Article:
Greg Tong has provided the following excellent discussion of plants for goldfish aquariums. Be warned that, depending on the strength and enthusiasm of your goldfish, keeping plants may ultimately prove impossible. One clever trick is to mix plastic plants with real plants; the real plants help conceal the fact you have fake plants, while the plastic plants can endure the proclivities of your fish (and sometimes even protect the live plants). Just an idea. In reality, I just grow algae in my tanks!
Keeping aquatic plants with fish has more than aesthetic benefits and there are several kinds of aquatic plants that can survive in goldfish tanks. Unfortunately, most commonly available plants will not thrive in goldfish tank conditions because they are tropical plants.
To raise aquatic plants in a goldfish tank, you need to provide conditions that are good for the plants and the goldfish. Sometimes the two are very different. Thriving plants add beauty to a tank and can also help clean the water. Aquatic plants feed on fish wastes -- ammonia and nitrates -- removing them from the tank.
There is a risk, however, when plants don't thrive. Rotting leaves (and roots, which aren't visible) can pollute a tank quickly. Also, the plants have to contend with the goldfish's natural inclination to nibble and bulldoze anything in its way.
There is also a risk from infections brought in by new plants. For safety's sake, and because goldfish aren't known for their strong immune systems, disinfect your plants before putting them with your fish.
So what plants are safest for a goldfish tank? A short list follows. They all share the ability to resist goldfish nudges either with strong roots or by floating; and they all do well in cooler water.
Keep in mind that the suggested plants aren't likely to thrive like the ones we see in those glorious pictures in fish magazines. Under good, not even excellent, conditions, aquatic plants can grow an inch or a leaf a week, often more. In a goldfish tank, they would do well to hold their own.
For more detailed information about raising aquatic plants, visit the Krib plants section.
First, select plants that are suitable. Usually, these are plants that can hold their own in goldfish conditions, with strong root systems and temperate water requirements, versus tropical requirements.
Second, give your plants more light. The usual one- or two-lamp setups usually sold with tanks are not sufficient for plants. Consider adding one more lamp. The spectrum is not as important as the overall amount of light (lumens).
But don't keep the lights on more than 11 hours a day or overdo the lighting. More light also encourages algae growth when what you want to do is stimulate vascular plant growth so they win the competition against algae.
In addition, keep direct sunlight off the tank. Direct sunlight rapidly stimulates algae and can cause wide temperature fluctuations that stress the goldfish.
Third, fertilize lightly with trace elements but always avoid anything containing phosphates. Phosphates give algae an amazing boost. Your fish will provide an adequate amount of "macro" nutrients for the plants through their wastes. All you need to supply are "micro" nutrients.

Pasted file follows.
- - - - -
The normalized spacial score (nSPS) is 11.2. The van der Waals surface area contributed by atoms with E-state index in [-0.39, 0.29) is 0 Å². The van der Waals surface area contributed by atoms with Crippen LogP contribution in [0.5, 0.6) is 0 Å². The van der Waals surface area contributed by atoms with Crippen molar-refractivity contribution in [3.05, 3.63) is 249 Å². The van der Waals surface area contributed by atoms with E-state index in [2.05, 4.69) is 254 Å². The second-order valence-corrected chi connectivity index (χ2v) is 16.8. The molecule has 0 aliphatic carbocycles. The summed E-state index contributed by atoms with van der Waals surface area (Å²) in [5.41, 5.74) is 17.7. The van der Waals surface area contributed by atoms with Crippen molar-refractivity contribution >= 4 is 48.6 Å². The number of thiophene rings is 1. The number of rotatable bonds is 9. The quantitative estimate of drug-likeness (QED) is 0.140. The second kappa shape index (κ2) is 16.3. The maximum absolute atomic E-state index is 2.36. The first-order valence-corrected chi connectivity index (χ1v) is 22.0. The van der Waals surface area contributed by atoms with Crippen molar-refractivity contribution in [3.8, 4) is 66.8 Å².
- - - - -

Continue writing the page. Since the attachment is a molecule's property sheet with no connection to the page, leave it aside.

First of all, algae is a good thing. Algae indicates healthy conditions in a tank. However, algae becomes a bad thing when it runs wild.
If your algae is taking over, scrape off as much as you can before a water change. Use the water change to siphon out floating bits. Many folks let algae grow on all but the viewing side of their goldfish tanks.
Then, there are only three practical things left to do. I call them:
(RWT: for my discussion on algae click here)
To be extra safe, disinfect new plants before adding them to an established tank. There are different ways to eliminate snails, which carry pathogens, destroy algae, and remove harmful bacteria.
I suggest a maximum two-minute dip in a solution of 1 part bleach and 19 parts water. This should not harm most of the plants suitable for a goldfish tank. For tender plants, dilute the solution or remove from the solution earlier. Of course, you will want to rinse the plants very carefully afterward, and use a dechlorinator if you'd like.
A few additional comments on the preparation of plants for the goldfish aquarium: depending on where you get the plants, they may have insect larvae, snails, and leeches and other parasites on them. They may also have been exposed to bacterial and viral fish diseases. The bleach treatment Greg describes above should help address some of the disease concerns. However, it will not even slow down things like snails and leeches. Also, tender plants like anacharis do not, in my experience, survive the rigors of a bleach treatment well.
One option is to quarantine the plants. A two week quarantine should eliminate the risk of introducing a parasite like ICH into your tank. A 48 hour dip in a solution of 1 tablespoon alum powder (from a pharmacy) per gallon of water will kill snails and their egg masses. Leeches and some insects can be killed with an organophosphate pesticide, like "Life Bearer" from Aquarium Pharmaceuticals (a several day soak at about 4X the recommended tank dosage). Air breathing insect larvae can be killed by doing the previous treatment in a zip lock bag with all the air removed.
Many people do none of these things and never have any problems ... it is up to you. At a minimum, give the plants a good rinse under a running tap!